Evanston Audiology - Evanston, IL

Group of older adults drinking at the bar.

Remember the old tale of Johnny Appleseed? When you were younger you most likely heard the story of how Johnny Appleseed traveled around providing fresh apples to communities (you should eat apples because they’re good for you and that’s the moral of the story).

Actually, that’s not the whole reality. Around the end of the 19th century, Johnny Appleseed (John Chapman was his birth name) did in fact bring apples to numerous parts of the United States. But apples weren’t as tasty and sweet as they are now. Actually, they were mainly only used for one thing: making hard cider.

That’s right. Johnny Appleseed was delivering booze to every neighborhood he visited.

Humans have a complicated relationship with alcohol. On the one hand, it’s horrible for your health (you will often notice some of these health issues right away when you feel hungover). But many people like to get a buzz.

This habit goes back into the early mists of time. Since humans have been recording history, people have been indulging in alcohol. But it could be possible that your hearing problems are being worsened by drinking alcohol.

So when you’re at the bar, loud music isn’t the only risk to your hearing health. It’s also the drinks.

Tinnitus can be triggered by alcohol

The fact that alcohol causes tinnitus is something that hearing specialists will typically verify. That shouldn’t be too big of a stretch to accept. If you’ve ever partaken of a little too much, you might have experienced something called “the spins”. When you’re dizzy and the room feels like it’s spinning after drinking this is what’s called “the spins”.

The spins will happen because the alcohol is interfering with the part of your body responsible for balance: your inner ear.

And what other role does your inner ear play a part in? Obviously, your ability to hear. So if alcohol can trigger the spins, it’s not difficult to believe that it can also produce ringing or buzzing in your ears.

That’s because alcohol is an ototoxic compound

Now there’s a scary word: ototoxic. But it’s actually just a fancy term for something that impairs the auditory system. This includes both the auditory nerves and the inner ear, essentially everything that links your whole auditory system, from your ears to your brain.

There are several ways that this plays out in practice:

  • Alcohol can reduce blood flow to your inner ear. This by itself can become a source of damage (most regions of your body don’t particularly like being deprived of blood).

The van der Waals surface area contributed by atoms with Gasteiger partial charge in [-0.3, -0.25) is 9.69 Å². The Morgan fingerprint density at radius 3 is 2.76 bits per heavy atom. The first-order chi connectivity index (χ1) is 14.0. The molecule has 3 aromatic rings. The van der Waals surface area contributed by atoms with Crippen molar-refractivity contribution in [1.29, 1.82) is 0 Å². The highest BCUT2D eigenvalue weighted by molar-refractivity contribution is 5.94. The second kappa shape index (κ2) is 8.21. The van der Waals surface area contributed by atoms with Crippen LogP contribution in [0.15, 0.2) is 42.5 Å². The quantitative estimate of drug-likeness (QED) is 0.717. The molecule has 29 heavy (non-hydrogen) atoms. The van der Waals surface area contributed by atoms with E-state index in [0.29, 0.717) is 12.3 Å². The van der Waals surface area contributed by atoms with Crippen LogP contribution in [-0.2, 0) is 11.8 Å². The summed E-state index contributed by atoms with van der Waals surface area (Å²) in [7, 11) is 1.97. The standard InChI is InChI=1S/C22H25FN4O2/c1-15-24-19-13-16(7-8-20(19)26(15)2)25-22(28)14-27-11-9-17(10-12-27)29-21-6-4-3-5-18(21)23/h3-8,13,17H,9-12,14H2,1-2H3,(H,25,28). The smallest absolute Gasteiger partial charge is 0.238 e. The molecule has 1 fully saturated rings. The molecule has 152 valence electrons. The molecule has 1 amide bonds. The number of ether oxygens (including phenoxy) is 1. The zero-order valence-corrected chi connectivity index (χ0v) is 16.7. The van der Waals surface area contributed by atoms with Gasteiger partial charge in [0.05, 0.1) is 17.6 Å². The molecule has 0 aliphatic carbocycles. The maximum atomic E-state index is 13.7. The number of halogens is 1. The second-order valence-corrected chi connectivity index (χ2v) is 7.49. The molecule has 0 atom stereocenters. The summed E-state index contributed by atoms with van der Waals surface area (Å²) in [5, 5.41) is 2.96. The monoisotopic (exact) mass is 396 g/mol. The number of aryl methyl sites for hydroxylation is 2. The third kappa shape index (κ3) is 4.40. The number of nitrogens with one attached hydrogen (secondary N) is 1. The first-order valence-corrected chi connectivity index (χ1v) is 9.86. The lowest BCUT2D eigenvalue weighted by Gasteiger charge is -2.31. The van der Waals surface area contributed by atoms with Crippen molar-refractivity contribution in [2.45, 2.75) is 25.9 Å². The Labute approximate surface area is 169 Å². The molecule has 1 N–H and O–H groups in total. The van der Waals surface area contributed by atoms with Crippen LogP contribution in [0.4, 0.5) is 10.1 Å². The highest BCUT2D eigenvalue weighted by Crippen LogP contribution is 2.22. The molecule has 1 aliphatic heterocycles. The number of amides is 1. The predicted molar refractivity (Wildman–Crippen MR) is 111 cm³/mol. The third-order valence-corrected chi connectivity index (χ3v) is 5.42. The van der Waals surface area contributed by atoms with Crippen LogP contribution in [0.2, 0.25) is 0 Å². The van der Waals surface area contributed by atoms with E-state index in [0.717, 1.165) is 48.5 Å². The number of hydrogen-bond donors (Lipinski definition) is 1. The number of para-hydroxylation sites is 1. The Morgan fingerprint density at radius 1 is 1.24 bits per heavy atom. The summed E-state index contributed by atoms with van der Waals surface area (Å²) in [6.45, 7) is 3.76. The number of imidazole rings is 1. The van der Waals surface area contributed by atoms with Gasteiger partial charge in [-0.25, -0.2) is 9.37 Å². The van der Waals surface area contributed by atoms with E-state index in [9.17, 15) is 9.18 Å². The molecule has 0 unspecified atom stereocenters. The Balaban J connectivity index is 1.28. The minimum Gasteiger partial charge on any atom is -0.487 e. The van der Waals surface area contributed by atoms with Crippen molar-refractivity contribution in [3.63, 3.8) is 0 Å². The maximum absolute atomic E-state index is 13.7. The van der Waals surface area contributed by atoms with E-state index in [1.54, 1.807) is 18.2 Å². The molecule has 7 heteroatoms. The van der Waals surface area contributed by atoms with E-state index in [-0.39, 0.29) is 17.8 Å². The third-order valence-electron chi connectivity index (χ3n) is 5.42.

• The stereocilia in your ears can be harmed by alcohol (these fragile hairs in your ears convey vibrational information to your brain for further processing). Once those tiny hairs are damaged, there’s no repairing them.
  • There are neurotransmitters in your brain that manage hearing which can be damaged by alcohol. So your brain isn’t working properly when alcohol is in your system (both decision making centers, and hearing centers are impacted).

Drinking-associated hearing loss & tinnitus aren’t always permanent

So if you’re out for a night on the town or having some drinks with some friends, you may notice yourself developing some symptoms.

The good news is that these symptoms (when they are related to alcohol intake) are usually short-term. Your tinnitus will typically go away along with most of your hearing loss when your body chemistry returns to normal.

But the longer you have alcohol in your system, the longer your symptoms will persist. And if this type of damage is repeated regularly, it could become irreversible. So if you drink too much too often, permanent damage could possibly occur.

Here are a couple of other things that are happening

It isn’t just the booze, of course. There are a couple of other elements that make the bar scene a little unfriendly to your ears.

  • Noise: The first is that bars are usually, well, noisy. Some of their appeal comes from…uh.. just this. Look, if you’re 20 it’s fine; if you’re 40 it’s a little bit too much. There’s loud music, loud people, and lots of laughing. All of that loudness can, over time, cause damage to your hearing.
  • Alcohol leads to other problems: Even when you put the hearing loss element aside, drinking is rather bad for you. Alcohol abuse can lead to health problems such as high blood pressure, cardiovascular disease, and diabetes. And all of these problems can inevitably be life threatening, as well as worsen more significant tinnitus symptoms.

In other words, the combination of the environment and the alcohol make those late night bar trips a powerful (and risky) mix for your hearing.

So should you stop drinking?

Naturally, sitting in a quiet room and drinking alone is not at all what we’re advocating. The underlying issue is the alcohol itself. So you could be doing substantial damage to your health and hearing if you’re having a hard time moderating your alcohol intake. You should consult your doctor about how you can get treatment, and start on the path to being healthy again.

If you’ve noticed a loud ringing in your ears after heavy drinking, make an appointment with us for a consultation.

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The site information is for educational and informational purposes only and does not constitute medical advice. To receive personalized advice or treatment, schedule an appointment.
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